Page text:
Groups allege plan to close and sell HPAHS; CPS denies

Members of Southside Together Organized for Power (STOP) and Kenwood Oakland Community Organization (KOCO) held a press conference Tuesday afternoon outside of Hyde Park Academy High School, 6220 S. Stony Island Ave., alleging Chicago Public Schools was in discussions to close the school and sell the facility to real estate developers. – Aaron Gettinger

By AARON GETTINGER
Staff Writer

Representatives from Southside Together Organized for Power (STOP) and Kenwood Oakland Community Organization (KOCO) held a press conference Tuesday afternoon outside of Hyde Park Academy High School, 6220 S. Stony Island Ave., alleging Chicago Public Schools was in discussions to close the school and sell the facility to real estate developers.

The organizers said an unnamed whistleblower tipped them off.

“We have no reason to believe that this person would seek us out to spread gossip,” said KOCO Executive Director Jawanza Malone. “What we have is someone whose heartstrings have been pulled and is conflicted. We have someone who wants to do a job, wants to make a living, wants to do what it is that they’ve been trained to do—but feels like what he is being asked to do is morally wrong.”

Malone asked, “How can we say we are here to protect our children when our children are being sacrificed in the name of profit?

He said, “Unfortunately, it falls right in line with what the mayor of this city has been doing since he was first elected to office.”

Periodically chanting, “What do we want? A CBA! When do we want it? Now!” and sheltered by a tarp from the late-winter precipitation, those in attendance reflected elements of this community’s unease with development coming alongside the planned Obama Presidential Center in Jackson Park, which is across the street from the school.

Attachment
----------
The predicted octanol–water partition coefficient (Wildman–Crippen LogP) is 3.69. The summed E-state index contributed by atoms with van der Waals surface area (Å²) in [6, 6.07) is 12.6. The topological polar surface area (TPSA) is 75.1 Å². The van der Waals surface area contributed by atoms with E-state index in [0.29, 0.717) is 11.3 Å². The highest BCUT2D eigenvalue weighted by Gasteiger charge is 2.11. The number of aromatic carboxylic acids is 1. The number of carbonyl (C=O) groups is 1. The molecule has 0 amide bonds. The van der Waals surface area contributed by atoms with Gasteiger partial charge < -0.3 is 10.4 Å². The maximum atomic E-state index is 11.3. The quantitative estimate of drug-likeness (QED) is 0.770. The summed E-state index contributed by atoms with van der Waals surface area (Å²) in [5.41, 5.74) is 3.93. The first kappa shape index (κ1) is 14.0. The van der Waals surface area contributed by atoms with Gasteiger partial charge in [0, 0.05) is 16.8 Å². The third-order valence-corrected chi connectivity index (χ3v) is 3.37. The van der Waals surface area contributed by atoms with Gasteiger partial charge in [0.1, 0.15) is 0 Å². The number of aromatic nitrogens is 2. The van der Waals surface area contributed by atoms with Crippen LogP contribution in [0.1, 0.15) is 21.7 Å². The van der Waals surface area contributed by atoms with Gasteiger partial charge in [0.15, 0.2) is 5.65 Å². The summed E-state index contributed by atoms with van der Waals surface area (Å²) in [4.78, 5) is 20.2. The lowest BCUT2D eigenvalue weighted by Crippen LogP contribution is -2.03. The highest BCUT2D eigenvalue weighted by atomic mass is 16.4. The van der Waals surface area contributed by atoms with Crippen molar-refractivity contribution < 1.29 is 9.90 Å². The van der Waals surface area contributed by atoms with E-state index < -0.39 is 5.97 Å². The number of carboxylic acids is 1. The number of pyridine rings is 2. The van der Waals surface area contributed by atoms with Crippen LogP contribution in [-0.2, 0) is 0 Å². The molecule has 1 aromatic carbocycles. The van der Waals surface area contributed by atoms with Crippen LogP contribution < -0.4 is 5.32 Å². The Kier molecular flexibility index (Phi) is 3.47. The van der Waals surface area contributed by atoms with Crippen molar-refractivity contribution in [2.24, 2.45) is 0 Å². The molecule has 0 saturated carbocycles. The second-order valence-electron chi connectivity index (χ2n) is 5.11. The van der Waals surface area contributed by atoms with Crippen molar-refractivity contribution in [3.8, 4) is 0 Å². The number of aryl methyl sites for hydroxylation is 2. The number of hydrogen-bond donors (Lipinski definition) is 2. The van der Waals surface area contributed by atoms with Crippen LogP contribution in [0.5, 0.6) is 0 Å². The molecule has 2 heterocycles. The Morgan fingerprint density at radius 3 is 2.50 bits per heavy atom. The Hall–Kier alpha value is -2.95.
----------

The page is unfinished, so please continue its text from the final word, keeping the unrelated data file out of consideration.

Princella Lee, an alumnus of Hyde Park High School, said Mayor Rahm Emanuel needs to confirm or deny the unnamed source, sign a community benefits agreement, protect the school from being closed or demolished and ensure its students get the resources they need. Clutching a 1991 yearbook, she additionally called for a “democratically elected school board made up of people who are impacted by these decisions … not seven handpicked people with the mayor’s self-interest at heart.”

Gabriel Piemonte, a volunteer for the school, candidate for 5th ward alderman and former Herald editor, said those who called the presser were “shocked at this news that there is internal speculation at CPS about what this [building] would be worth.” He reiterated, “This is really the proof that we need to indicate that a community benefits agreement is essential.”

Malone confirmed that the groups had filed Freedom of Information Act requests in 2017, yesterday and today. He named CPS as one of the agencies from which information has been sought but refused to name others, though he promised to do so when the requests were answered. He claimed that information received from one agency has not squared with the information received from another agency.

When reached for comment, a CPS spokeswoman categorically denied the groups’ claims. At an appearance at the City Club of Chicago today, CPS CEO Janice Jackson refuted the allegations, saying, “That couldn’t be further from the truth. You are talking to a proud Hyde Park graduate. Hyde Park isn’t going anywhere. Period.”

Malone said he appreciated Jackson’s comments but hoped she verified her facts before speaking.

“We are in a city where, repeatedly, we are told one thing and the exact opposite happens,” Malone said. “What we are asking the mayor of this city to do [is] to answer for what is out here on the street. He needs to tell us if these rumors are not true and provide something.”

hpherald@hpherald.com